Attic doors can be problematic, because they allow the temperature from the attic flow through to your conditioned space.
On a home inspection this weekend, I came across a energy efficiency problem that is more common than many people think: uninsulated attic doors. We want an energy efficient home, but when thinking about ways to improve our homes, we forget about access points, like doors, which can be a big drain on our utilities.
In the case of these attic doors, I found that the builder had installed an interior door leading to a lower attic area, and then a pull down attic door/ladder to an upper attic. Interior doors are not solid; they are referred to as hollow-core doors. The air space inside the door helps transmit the heat through the door.The pull down door is a board with the ladder attached. It is solid, but the board is a quarter of an inch thick. Not really the solid mass which will slow down heat transfer.These doors radiate their heat out into the cool rooms during our hot summers, and they draw the heat out of the room during the winters.
The pull down attic door/ladder has a simple solution for insulation. A foam insulating board with a foil covering is the best solution. If you can take off the ladder to attach this insulating board, you will obtain better energy efficiency, but you could cut out portions to fit into the spaces of the ladder. Glue these boards into place. A mechanical fastener (nail or screw) will possibly go through the door. Not a good look when seeing it on the other side. It is also a conduit for heat. To really improve the insulating factor, I would add another insulating board on top of the first one that was installed.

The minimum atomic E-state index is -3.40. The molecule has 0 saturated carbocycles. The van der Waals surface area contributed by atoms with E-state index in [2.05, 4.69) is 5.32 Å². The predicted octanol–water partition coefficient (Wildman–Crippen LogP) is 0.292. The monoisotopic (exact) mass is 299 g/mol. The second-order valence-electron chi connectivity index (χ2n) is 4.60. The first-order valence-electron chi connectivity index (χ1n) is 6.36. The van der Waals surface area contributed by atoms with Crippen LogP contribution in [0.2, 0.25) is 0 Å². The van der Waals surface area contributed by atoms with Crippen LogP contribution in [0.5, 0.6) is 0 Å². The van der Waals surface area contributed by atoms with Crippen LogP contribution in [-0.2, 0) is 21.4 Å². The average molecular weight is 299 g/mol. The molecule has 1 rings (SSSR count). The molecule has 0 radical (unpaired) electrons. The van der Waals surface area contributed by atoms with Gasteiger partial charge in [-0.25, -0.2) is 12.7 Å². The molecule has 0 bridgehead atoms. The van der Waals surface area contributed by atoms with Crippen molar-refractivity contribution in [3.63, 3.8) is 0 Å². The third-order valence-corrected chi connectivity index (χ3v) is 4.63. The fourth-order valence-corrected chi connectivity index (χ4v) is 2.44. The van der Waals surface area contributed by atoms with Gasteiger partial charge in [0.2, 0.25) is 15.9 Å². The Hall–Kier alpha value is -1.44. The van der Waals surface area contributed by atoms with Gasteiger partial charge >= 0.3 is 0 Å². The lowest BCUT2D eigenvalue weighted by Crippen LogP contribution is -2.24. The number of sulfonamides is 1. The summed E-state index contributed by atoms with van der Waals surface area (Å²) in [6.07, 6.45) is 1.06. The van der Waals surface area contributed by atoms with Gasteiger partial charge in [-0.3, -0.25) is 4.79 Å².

The attic door which is an interior door presents a more difficult challenge (maybe). Interior and exterior doors are a bit different, so you may not be able to find a door to replace the interior one. I decided to consider what I would do if I was going to keep the door. First solution: add the foam board to the side facing into the attic. I would glue this on as well, but if your glue is not working well, you could use the mechanical fastener along the edges of the door (this is where the framing/solid part of the door is located).I might tape over these fastener heads with an HVAC tape. Second solution: I would use a high density closed cell spray foam (sold at building centers and hardware stores) to fill the space inside the door. The door will have two spaces. Drill three holes along the top of the door three inches below the top. Drill three holes along the middle of the door and inch below the knob. The foam can will have a plastic tube nozzle, which you will want to fit into the holes. I imagine two to three cans would fill the doors. After this procedure, you would have a solid door.
For both types of doors, I would attach the weather stripping along the edges to assist with the energy efficiency. This stripping has a glue backing that can be pushed into place. Do not buy the thickest that you can find though. It may be too thick, so the door will not close.
Those are my ideas to help with energy efficiency of these doors. Do you have any other ideas?